Aid to pre-primary education cut at the peak of Covid-19


  • New analysis shows a cut in aid spent on pre-primary education by almost 10% at the peak of the Covid-19 pandemic between 2020 and 2021
  • First decline in pre-primary spending since 2017 prompts allegations that world leaders are failing the world’s poorest and youngest children
  • G20 failing to meet 2018 pledge to prioritise early years investment

Aid spent on pre-primary education fell for the first time for three years during the peak of the Covid-19 pandemic, according to a new report published today.

New analysis by Cambridge University academics for the global children’s charity Theirworld shows that between 2020 and 2021 international donors cut their spending on pre-primary education by almost 10%, the first decline since 2017.

The findings have prompted allegations from education campaigners that world leaders are ignoring the education of the world’s poorest and youngest children and reneging on a promise they made five years ago to invest in the early years.

Numerous studies have shown that pre-primary education is crucial to a child’s development and that children who miss out on early years learning fall behind others even before they start primary school.

The report finds that at the peak of the Covid-19 crisis aid spent on pre-primary education fell by 9.4%, from $209 million in 2020 to $189 million in 2021.

World leaders have committed to spending 10% of their education budgets on early childhood education and learning – a target which Theirworld and partners have been campaigning for since 2017.

But despite its long-term benefits, aid spending on pre-primary education remains consistently low, with donors spending 27 times more on post-secondary education in 2021 – the majority of which never leaves donor countries.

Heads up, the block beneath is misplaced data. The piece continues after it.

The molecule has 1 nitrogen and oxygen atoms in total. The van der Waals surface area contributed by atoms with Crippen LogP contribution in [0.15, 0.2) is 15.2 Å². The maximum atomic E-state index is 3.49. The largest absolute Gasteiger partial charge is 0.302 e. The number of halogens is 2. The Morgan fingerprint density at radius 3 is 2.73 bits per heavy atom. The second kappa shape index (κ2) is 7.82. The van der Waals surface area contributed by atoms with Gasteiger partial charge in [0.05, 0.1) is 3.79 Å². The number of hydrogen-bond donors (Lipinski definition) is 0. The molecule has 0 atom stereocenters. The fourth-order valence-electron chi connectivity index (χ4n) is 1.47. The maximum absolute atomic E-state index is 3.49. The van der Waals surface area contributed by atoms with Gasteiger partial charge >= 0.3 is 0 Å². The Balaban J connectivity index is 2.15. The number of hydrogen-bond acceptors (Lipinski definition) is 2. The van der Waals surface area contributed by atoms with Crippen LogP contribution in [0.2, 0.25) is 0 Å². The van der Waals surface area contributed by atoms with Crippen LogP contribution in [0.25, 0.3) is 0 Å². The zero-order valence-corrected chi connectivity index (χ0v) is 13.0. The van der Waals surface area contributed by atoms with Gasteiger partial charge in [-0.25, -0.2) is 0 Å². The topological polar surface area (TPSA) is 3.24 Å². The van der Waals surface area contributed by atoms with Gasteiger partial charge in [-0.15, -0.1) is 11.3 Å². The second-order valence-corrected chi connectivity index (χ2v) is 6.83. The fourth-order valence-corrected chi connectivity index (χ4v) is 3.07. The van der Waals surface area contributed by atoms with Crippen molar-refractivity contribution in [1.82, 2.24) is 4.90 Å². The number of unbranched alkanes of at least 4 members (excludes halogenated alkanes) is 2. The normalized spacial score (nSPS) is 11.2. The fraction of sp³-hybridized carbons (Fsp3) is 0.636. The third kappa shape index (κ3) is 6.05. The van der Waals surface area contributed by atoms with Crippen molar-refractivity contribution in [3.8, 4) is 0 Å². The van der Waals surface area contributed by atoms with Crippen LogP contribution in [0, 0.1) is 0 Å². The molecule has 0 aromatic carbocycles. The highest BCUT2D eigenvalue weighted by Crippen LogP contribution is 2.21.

Spending on pre-primary education accounted for just 1.1% of the international community’s aid to education in 2021, down from 1.2% in 2020.

Of the top 35 donors to education generally in 2021, eight donors including the Netherlands, Denmark, Romania and Saudi Arabia did not spend a single cent from their aid budgets on pre-primary education.

The United Kingdom, France, Germany and Norway were among eight countries that committed less than 0.5% of their education aid budget to pre-primary education. The UK devoted just 0.3%, down from 0.8% in 2020.

Of all the donor countries, Italy committed the largest share of its education aid budget to pre-primary education at 18.8%, up significantly from 1.9% in 2020. This was largely due to a major commitment to pre-primary education in Jordan.

Only UNICEF consistently meets Theirworld’s recommended target of investing at least 10% of education aid budgets in pre-primary education. However, last November more than 140 countries at least committed to meeting this target at a UNESCO conference on early childhood education in Tashkent, Uzbekistan.

Of the 120 countries receiving aid for pre-primary education, 114 received less than $5 per child in 2021, including the Central African Republic, Chad, Niger and Syria, which received less than 10 cents per child, the new research shows. Eritrea and Sudan received nothing.